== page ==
How long does it take to build a character? Joe Smith walked into the conference room of the law firm of Smith, Smith, and Smith. He would much rather be home playing acoustic guitar or walking his bulldog, Elmer.
Do we know Joe now?
Sometimes we can identify with a character in a few well-crafted sentences, particularly in novellas. On other occasions it can take half a novel to truly understand and relate with a character, if not longer.
I can remember reading The Donovan series by Elizabeth Lowell and seeing glimpses and snippets of the character, Archer Donovan in Amber Beach and Jade Island. By the time Pearl Cove came around, I was salivating to know every essence of this man. Elizabeth had whipped me into a frenzy.
I am happy to reveal the cover for MIST, the second book in the Blue-Link series, which will be released this June. MIST, and the first book, SHADOW are stand-alone pieces. The term ‘series’ applies because each book has dealings with a global risk management company called Blue-Link. In each book we get a glimpse of Amanda Newton, the young, enigmatic owner of Blue-Link. Even in her brief appearances in the first two novels, we identify with her intelligence, drive, and unflappability. Yes, I’m the author, but I have a reader’s anticipation for the third and final book, DUSK, which will reveal how Amanda has come into such an impressive role, and exactly what makes her tick.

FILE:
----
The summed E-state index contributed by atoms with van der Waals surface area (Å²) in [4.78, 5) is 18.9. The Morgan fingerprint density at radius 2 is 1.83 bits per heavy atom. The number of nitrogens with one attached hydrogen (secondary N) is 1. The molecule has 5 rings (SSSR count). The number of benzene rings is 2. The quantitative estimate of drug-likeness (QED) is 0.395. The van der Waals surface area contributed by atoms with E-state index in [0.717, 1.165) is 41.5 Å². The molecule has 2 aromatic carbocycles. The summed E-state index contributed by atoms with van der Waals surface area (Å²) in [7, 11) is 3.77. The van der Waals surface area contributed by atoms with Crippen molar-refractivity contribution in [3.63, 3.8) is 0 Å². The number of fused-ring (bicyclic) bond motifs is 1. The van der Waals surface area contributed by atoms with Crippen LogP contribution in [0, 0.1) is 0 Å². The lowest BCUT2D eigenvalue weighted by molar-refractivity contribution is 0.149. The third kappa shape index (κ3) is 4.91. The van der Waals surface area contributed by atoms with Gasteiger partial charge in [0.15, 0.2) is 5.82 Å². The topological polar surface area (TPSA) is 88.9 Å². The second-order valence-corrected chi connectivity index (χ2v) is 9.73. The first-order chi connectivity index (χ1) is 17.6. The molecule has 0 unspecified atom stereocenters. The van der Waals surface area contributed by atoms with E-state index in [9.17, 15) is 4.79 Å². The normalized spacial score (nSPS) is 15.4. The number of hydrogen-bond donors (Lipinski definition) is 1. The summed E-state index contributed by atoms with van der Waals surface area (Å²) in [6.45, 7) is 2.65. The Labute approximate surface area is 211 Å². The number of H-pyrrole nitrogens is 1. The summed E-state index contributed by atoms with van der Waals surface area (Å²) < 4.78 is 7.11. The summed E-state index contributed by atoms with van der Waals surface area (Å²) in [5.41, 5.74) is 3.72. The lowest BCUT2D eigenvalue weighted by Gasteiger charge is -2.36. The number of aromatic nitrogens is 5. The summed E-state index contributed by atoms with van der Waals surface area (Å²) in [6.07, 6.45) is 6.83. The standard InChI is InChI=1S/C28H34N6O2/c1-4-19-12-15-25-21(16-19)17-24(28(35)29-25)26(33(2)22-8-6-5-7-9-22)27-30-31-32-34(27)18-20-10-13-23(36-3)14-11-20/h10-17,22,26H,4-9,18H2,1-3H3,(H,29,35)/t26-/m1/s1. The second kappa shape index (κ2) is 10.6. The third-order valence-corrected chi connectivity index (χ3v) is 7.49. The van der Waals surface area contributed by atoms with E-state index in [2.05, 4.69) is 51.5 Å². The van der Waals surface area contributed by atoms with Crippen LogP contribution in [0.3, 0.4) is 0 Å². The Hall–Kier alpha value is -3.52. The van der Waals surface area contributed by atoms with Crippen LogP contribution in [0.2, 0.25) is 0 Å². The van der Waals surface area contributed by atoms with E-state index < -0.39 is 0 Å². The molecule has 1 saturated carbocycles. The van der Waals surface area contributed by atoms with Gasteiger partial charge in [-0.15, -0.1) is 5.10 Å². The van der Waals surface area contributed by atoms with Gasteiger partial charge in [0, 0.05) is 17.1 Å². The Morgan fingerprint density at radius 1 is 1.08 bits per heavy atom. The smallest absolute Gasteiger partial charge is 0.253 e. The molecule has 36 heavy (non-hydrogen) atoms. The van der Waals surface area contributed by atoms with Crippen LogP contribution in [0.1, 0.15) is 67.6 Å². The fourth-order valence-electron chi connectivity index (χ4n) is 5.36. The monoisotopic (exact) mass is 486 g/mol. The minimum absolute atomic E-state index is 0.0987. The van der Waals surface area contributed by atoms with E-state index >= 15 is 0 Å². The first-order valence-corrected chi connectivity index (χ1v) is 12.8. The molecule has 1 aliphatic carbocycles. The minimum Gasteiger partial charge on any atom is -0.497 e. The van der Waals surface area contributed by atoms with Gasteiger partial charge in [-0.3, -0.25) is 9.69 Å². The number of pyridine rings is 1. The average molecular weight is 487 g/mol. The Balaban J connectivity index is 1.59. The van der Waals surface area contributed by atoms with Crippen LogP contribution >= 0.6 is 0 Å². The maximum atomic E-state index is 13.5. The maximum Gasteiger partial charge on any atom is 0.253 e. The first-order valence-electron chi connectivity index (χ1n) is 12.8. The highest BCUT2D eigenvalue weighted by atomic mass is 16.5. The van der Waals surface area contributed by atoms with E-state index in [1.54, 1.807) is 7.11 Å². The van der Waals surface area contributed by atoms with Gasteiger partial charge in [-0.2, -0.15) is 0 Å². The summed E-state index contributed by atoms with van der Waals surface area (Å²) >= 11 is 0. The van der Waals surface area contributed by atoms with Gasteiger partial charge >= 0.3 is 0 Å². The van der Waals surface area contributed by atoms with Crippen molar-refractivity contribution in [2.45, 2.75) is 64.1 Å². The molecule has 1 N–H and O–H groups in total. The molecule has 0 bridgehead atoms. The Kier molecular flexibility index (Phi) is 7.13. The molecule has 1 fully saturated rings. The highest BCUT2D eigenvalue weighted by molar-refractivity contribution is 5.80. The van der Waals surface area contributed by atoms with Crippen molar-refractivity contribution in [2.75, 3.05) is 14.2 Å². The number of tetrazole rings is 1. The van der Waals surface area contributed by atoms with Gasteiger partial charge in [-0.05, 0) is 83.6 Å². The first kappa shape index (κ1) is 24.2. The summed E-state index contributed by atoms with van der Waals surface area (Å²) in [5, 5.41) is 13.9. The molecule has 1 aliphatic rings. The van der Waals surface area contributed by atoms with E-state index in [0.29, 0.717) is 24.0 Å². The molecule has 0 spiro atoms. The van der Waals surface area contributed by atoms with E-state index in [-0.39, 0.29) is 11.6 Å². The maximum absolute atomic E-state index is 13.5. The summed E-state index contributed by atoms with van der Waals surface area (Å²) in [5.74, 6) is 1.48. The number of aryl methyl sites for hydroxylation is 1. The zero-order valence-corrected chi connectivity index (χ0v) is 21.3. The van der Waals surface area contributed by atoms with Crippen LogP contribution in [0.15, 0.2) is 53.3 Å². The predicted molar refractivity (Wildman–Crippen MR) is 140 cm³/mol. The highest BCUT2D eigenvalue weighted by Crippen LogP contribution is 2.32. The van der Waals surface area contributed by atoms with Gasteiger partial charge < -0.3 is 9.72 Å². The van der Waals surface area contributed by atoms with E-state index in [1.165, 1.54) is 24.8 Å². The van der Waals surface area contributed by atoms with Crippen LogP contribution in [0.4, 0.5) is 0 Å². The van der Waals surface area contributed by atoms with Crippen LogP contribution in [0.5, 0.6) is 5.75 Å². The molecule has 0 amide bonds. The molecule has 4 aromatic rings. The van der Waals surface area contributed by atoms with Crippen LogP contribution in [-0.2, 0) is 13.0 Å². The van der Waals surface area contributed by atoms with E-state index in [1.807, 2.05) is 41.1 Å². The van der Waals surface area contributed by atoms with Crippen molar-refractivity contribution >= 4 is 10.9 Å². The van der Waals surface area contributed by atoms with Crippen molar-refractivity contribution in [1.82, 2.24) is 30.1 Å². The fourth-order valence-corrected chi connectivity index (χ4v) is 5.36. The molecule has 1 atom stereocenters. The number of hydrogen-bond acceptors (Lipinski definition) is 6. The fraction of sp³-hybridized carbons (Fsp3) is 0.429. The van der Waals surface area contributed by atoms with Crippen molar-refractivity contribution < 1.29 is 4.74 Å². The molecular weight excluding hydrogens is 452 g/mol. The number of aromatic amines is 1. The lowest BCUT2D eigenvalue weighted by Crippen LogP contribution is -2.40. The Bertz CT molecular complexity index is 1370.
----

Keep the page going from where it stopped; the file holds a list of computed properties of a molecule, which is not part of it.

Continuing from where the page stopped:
In this case it has taken three books to build a character, but like everything else in life—the more we work for it, the better the gratification.
Are there characters that you have followed through books, or are you a hit and run reader? There's nothing wrong with that. I'm a hit and run reader, but every now and then some stray personality in a series will get their claws in me and I'm eagerly along for the ride.
Maureen A. Miller